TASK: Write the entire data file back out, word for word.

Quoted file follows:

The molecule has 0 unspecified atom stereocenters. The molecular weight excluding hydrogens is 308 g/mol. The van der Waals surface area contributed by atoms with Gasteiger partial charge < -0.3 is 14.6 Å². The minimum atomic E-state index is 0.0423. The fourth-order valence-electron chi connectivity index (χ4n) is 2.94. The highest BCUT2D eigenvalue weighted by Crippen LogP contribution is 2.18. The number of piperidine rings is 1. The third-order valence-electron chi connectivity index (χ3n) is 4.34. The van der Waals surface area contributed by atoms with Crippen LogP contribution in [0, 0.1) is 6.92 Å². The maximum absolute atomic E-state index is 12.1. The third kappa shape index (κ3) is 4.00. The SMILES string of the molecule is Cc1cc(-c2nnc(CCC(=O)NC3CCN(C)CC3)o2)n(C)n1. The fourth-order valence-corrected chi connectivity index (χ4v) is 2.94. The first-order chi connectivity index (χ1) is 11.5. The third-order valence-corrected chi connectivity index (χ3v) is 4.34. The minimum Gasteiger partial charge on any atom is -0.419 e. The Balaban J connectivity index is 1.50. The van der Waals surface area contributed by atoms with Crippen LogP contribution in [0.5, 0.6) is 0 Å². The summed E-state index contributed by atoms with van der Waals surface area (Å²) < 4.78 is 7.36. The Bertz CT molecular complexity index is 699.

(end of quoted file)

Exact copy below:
The molecule has 0 unspecified atom stereocenters. The molecular weight excluding hydrogens is 308 g/mol. The van der Waals surface area contributed by atoms with Gasteiger partial charge < -0.3 is 14.6 Å². The minimum atomic E-state index is 0.0423. The fourth-order valence-electron chi connectivity index (χ4n) is 2.94. The highest BCUT2D eigenvalue weighted by Crippen LogP contribution is 2.18. The number of piperidine rings is 1. The third-order valence-electron chi connectivity index (χ3n) is 4.34. The van der Waals surface area contributed by atoms with Crippen LogP contribution in [0, 0.1) is 6.92 Å². The maximum absolute atomic E-state index is 12.1. The third kappa shape index (κ3) is 4.00. The SMILES string of the molecule is Cc1cc(-c2nnc(CCC(=O)NC3CCN(C)CC3)o2)n(C)n1. The fourth-order valence-corrected chi connectivity index (χ4v) is 2.94. The first-order chi connectivity index (χ1) is 11.5. The third-order valence-corrected chi connectivity index (χ3v) is 4.34. The minimum Gasteiger partial charge on any atom is -0.419 e. The Balaban J connectivity index is 1.50. The van der Waals surface area contributed by atoms with Crippen LogP contribution in [0.5, 0.6) is 0 Å². The summed E-state index contributed by atoms with van der Waals surface area (Å²) < 4.78 is 7.36. The Bertz CT molecular complexity index is 699.